Android fanboys rage at Microsoft's Droid Rage hype
In pushing its Windows Phone 8, Microsoft turns to Twitter to ask for examples of Droid Rage -- rage at Android malware. Androiders turn the account upside down.
Microsoft has been bestially competitive of late.
It has gnashed its teeth, thrust out its limbs, and accused most of its rivals of being little more than mice.
It hasand .
And it has Android counterparts are nothing but slugs.to prove that iPhones and their
But all this fit hissing sometimes has side effects.
One of Microsoft's latest aggressive stances was to use its Windows Phone Twitter account to ask whether people were suffering from DroidRage.
Should you be unaware of this malady, it consists of rabid palpitations at the sight of Android malware.
So Microsoft requested: "Do you have an Android malware horror story? Reply with #DroidRage with your best/worst story and we may have a get-well present for you."
You will be stunned into the stupor of a reality show contestant when I tell you what happened next.
The equally rabid Android herds stampeded toward this account in order to stamp their own authority upon it.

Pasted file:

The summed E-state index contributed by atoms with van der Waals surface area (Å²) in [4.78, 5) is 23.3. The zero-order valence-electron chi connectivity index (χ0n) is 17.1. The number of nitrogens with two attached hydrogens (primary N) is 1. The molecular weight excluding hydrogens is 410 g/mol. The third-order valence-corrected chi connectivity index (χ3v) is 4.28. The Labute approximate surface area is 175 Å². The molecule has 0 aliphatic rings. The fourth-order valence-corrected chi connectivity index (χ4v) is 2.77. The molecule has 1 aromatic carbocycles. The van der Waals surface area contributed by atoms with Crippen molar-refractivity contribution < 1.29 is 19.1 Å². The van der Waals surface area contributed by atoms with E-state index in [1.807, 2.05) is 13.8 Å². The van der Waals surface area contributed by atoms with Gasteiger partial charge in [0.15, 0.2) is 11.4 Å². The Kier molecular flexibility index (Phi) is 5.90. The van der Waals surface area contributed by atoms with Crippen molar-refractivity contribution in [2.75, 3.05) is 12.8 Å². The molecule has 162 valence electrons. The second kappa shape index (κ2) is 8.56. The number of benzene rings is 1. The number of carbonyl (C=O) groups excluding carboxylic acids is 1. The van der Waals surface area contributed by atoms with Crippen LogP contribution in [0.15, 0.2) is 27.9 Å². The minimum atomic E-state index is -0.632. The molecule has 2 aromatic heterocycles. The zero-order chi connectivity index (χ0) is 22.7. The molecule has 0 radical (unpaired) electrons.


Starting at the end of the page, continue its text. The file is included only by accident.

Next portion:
For example, a tweeter called Chris DiBona offered: "Wanna see what Flop Sweat looks like? Follow: @windowsphone." Chris DiBona was defending his turf. He is Google's sirector of Open Source.
Bill Pollock, for example, hissed: "I guess we'll have to finally release The Art of Writing Windows Malware. But the book might be too long to bind. #DroidRage."
You'll have already leaped far ahead of me. So let me catch up and tell you that, yes, a new hashtag was created.
Would you fathom that is was called #WindowsRage?
As I just looked at this hashtag, a brave Windows Phone ad was at the top. Beneath, though, were snipings such as: " once thought about writing malware for a @windowsphone but then I thought, aren't they suffering enough? #DroidRage #WindowsRage."
This came from Mohammed Tarakiyee.
And so everyone is now raging. Everyone now has malware. And everyone's systems are utterly appalling.
Yes, it's just another day in the tech (in)firmament.